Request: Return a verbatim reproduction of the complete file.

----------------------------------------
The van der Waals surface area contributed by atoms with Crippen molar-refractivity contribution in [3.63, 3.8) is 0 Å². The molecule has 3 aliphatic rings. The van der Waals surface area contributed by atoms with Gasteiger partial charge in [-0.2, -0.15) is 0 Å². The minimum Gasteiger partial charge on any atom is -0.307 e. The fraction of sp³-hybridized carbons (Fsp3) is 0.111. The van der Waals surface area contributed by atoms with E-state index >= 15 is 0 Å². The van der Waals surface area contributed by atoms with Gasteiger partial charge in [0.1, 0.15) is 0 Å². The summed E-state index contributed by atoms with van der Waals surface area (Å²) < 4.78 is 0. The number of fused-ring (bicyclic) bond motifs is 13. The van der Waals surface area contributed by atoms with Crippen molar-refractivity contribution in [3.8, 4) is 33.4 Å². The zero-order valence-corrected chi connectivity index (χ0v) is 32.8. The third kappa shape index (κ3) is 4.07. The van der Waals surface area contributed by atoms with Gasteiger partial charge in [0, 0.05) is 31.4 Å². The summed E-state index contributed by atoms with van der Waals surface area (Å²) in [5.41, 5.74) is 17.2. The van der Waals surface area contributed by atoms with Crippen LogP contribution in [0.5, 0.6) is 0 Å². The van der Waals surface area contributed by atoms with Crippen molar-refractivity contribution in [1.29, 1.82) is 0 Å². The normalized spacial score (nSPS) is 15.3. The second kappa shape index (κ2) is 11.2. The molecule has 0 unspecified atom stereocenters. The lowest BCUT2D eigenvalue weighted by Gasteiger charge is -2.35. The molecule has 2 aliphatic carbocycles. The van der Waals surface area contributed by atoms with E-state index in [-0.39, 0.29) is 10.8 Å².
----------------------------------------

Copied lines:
The van der Waals surface area contributed by atoms with Crippen molar-refractivity contribution in [3.63, 3.8) is 0 Å². The molecule has 3 aliphatic rings. The van der Waals surface area contributed by atoms with Gasteiger partial charge in [-0.2, -0.15) is 0 Å². The minimum Gasteiger partial charge on any atom is -0.307 e. The fraction of sp³-hybridized carbons (Fsp3) is 0.111. The van der Waals surface area contributed by atoms with E-state index >= 15 is 0 Å². The van der Waals surface area contributed by atoms with Gasteiger partial charge in [0.1, 0.15) is 0 Å². The summed E-state index contributed by atoms with van der Waals surface area (Å²) < 4.78 is 0. The number of fused-ring (bicyclic) bond motifs is 13. The van der Waals surface area contributed by atoms with Crippen molar-refractivity contribution in [3.8, 4) is 33.4 Å². The zero-order valence-corrected chi connectivity index (χ0v) is 32.8. The third kappa shape index (κ3) is 4.07. The van der Waals surface area contributed by atoms with Gasteiger partial charge in [0, 0.05) is 31.4 Å². The summed E-state index contributed by atoms with van der Waals surface area (Å²) in [5.41, 5.74) is 17.2. The van der Waals surface area contributed by atoms with Crippen LogP contribution in [0.5, 0.6) is 0 Å². The van der Waals surface area contributed by atoms with Crippen molar-refractivity contribution in [1.29, 1.82) is 0 Å². The normalized spacial score (nSPS) is 15.3. The second kappa shape index (κ2) is 11.2. The molecule has 0 unspecified atom stereocenters. The lowest BCUT2D eigenvalue weighted by Gasteiger charge is -2.35. The molecule has 2 aliphatic carbocycles. The van der Waals surface area contributed by atoms with E-state index in [-0.39, 0.29) is 10.8 Å².